“Please join me in thanking Navin for his service and leadership at Intel over the past 26 years, including his contributions leading the DPG team as well as the Client Computing Group and Intel Asia Pacific,” Gelsinger said in the memo to employees. “We wish him well as he starts his next chapter.”
New Groups For Software And Accelerated Computing
The new Software and Advanced Technology Group will be led by Greg Lavender, a former VMware executive who joined Intel as CTO, senior vice president and general manager of the group.
The group will “drive Intel’s unified vision for software, ensuring it remains a powerful competitive differentiator for the company,” according to the company.
Gelsinger said in the memo that Lavender, who was most recently VMware’s CTO will lead Intel’s “future technical innovation and research programs” as part of his new roles.
“He will also be responsible for rapidly pulling together a singular AI software stack to support our range of business and hardware offerings,” Gelsinger wrote.
According to Gelsinger’s memo, the following leaders will join the Software and Advanced Technology Group and report to Lavender: system architecture executive Rob Bedichek, software business strategy executive Melissa Evers, graphics and software executive Ziya Ma, oneAPI leader Bill Savage, software engineering leader Doug Stott and Intel Labs head Rich Uhlig.
“As [Lavender] onboards, he will work collaboratively with software engineering leaders across the company to evaluate additional organisational alignments that will enable the best outcomes,” Gelsinger wrote.
The new Accelerated Computing Systems and Graphics Group will be led by Raja Koduri, a former AMD executive Intel hired in 2017 to design discrete GPUs to compete with Nvidia and AMD. The new group will focus on high-performance computing and graphics, the latter of which will include integrated and discrete solutions for client, enterprise and data centre customers.
Gelsinger said in his memo that Koduri “has shouldered several critical roles for Intel over the past few years” as the head of its Architecture, Graphics and Software group, and he will “now focus his full energy” on the Accelerated Computing Systems and Graphics Group.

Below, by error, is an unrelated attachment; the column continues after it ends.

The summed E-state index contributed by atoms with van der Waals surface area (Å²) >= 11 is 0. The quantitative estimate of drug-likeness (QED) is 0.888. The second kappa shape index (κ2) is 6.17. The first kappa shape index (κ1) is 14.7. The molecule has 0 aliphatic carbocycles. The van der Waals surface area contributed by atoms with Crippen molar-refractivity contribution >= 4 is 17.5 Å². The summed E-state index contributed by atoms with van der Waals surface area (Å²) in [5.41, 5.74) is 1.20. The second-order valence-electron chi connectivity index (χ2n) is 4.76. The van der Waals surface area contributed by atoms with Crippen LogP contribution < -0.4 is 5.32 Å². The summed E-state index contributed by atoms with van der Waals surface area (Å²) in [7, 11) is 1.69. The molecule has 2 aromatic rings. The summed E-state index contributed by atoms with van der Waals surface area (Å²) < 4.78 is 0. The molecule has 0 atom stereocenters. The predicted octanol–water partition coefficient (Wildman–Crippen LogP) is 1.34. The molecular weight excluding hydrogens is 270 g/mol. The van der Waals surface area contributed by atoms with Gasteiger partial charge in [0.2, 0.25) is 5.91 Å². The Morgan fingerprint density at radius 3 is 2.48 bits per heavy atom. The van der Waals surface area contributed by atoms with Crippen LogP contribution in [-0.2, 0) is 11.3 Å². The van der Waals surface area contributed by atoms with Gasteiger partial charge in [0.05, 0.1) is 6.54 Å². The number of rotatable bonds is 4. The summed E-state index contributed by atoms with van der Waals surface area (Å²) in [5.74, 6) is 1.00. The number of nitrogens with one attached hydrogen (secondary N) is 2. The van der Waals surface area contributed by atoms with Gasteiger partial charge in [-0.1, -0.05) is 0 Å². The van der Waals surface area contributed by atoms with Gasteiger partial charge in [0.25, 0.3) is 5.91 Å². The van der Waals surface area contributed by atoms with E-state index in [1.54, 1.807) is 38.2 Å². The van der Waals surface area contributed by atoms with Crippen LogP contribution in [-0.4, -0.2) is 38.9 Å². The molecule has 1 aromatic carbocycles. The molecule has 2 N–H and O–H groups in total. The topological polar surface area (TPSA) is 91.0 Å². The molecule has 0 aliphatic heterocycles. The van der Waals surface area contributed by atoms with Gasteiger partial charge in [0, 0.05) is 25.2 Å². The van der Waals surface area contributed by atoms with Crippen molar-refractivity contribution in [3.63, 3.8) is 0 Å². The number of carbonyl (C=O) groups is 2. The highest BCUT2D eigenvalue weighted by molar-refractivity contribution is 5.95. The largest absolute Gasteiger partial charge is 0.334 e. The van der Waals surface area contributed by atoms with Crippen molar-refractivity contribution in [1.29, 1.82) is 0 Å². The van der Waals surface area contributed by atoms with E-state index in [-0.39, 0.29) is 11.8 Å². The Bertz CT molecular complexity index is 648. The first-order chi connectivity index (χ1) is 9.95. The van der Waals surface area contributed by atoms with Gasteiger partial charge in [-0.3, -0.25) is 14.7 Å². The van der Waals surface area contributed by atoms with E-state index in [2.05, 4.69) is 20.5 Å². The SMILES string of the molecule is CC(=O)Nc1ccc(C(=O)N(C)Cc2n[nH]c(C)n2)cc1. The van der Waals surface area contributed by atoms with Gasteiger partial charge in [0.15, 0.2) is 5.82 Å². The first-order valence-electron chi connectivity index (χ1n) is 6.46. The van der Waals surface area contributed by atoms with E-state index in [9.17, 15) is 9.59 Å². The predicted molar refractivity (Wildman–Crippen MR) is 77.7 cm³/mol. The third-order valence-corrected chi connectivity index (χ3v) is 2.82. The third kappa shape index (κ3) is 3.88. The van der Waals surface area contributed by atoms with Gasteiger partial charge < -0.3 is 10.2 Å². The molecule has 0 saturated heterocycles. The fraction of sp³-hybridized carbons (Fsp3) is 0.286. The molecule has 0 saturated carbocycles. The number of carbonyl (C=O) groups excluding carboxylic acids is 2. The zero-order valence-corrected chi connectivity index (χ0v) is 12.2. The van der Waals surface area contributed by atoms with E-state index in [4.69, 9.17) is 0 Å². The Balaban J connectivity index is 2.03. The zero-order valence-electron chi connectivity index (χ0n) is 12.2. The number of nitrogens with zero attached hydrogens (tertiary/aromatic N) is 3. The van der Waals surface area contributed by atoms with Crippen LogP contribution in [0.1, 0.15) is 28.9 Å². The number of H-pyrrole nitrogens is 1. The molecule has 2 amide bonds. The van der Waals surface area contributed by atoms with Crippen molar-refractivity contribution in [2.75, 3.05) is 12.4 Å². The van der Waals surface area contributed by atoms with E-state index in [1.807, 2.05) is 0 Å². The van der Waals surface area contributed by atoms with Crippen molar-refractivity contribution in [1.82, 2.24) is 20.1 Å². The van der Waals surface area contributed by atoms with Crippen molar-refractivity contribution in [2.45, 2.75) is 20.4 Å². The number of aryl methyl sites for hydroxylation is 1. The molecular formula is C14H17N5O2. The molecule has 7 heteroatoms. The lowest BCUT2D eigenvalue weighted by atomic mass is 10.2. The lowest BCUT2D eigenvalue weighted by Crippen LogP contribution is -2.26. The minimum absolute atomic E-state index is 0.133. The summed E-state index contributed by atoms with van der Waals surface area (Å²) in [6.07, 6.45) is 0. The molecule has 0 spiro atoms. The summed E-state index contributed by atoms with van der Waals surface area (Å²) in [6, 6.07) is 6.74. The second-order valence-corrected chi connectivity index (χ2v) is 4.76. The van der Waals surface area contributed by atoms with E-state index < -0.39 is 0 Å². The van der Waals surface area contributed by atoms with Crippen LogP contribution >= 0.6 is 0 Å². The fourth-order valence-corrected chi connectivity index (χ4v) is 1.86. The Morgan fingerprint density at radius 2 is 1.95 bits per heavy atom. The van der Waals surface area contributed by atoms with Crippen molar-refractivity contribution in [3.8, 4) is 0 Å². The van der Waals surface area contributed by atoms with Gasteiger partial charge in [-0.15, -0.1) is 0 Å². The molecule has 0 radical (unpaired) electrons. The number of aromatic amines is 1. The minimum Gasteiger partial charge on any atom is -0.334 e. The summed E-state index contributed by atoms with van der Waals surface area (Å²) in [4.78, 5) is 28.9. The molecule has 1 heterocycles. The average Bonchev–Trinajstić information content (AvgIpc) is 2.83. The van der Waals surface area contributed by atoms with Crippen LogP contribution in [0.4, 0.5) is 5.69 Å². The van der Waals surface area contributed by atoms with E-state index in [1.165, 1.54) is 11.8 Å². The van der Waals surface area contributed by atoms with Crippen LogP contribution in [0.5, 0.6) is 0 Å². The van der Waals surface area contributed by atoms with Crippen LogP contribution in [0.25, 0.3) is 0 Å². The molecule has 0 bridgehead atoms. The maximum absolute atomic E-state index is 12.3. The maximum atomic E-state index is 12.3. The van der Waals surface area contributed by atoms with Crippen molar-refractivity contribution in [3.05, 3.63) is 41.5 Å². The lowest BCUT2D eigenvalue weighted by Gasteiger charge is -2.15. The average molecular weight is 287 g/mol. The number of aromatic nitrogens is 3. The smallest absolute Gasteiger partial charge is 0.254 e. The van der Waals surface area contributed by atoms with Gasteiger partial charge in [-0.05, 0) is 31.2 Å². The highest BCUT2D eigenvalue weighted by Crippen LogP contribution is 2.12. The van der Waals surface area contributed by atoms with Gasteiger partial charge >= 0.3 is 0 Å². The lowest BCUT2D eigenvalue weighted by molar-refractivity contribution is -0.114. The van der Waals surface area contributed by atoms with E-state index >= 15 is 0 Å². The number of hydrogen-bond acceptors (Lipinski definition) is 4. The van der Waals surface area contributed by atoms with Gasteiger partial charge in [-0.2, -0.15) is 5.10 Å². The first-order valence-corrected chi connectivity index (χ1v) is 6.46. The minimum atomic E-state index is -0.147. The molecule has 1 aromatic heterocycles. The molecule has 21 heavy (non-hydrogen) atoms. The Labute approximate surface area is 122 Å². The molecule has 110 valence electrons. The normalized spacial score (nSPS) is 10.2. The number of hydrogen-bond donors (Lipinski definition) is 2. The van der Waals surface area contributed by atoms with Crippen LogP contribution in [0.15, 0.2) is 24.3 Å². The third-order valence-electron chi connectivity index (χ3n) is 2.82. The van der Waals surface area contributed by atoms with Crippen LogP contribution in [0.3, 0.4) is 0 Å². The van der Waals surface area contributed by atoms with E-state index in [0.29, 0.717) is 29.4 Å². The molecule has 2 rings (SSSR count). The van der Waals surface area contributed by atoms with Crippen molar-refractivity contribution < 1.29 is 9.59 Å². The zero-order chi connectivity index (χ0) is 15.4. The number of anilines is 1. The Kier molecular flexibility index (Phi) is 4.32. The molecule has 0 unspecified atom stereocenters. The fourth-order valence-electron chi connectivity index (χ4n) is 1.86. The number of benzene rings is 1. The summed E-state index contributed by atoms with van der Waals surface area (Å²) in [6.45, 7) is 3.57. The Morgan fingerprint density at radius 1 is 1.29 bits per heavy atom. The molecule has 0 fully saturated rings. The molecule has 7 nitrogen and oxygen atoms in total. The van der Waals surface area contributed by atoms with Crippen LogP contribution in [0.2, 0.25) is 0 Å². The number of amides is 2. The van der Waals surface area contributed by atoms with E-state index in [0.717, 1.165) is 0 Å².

The Accelerated Computing Systems and Graphics Group will consist of multiple teams, according to Gelsinger’s memo. The HPC team, which was previously under the Data Platform Group, will be led by HPC veteran Patricia Damkroger.
The compute architecture team will be led by veteran architect Debbie Marr. The graphics architecture, IP, product and execution teams will be led by David Blythe, Roger Chandler, Mark Hirsch, Balaji Kanigicherla and Jeff McVeigh.
Separately, graphics software leader Lisa Pearce, developer software leader Sanjiv Shah and machine learning software leader Wei Lei will lead their own teams within the group.
Gelsinger said in his memo that returning veteran engineer Glenn Hinton, chief data centre CPU architect Sailesh Kottapalli and hardware engineering leader Manisha Pandya will move to Intel’s Design Engineering Group. The Design Engineering Group is led by Intel veteran engineer Sunil Shenoy, who rejoined the company in February as Gelsinger promised “key leaders” would return.
In the memo, Gelsinger said the changes to the Data Platform Group and the formation of the two new business units were done to allow Intel to “move faster” in regaining technology leadership.
“I am confident these changes will help us accelerate our pace, as they fully align our organization against our priorities: one clear voice to the customer, distinct business units focused on leadership products, four functional organisations to ensure flawless execution and ongoing innovation, and the horizontal support organisations needed to fuel our strategy and culture for today and the future,” he wrote.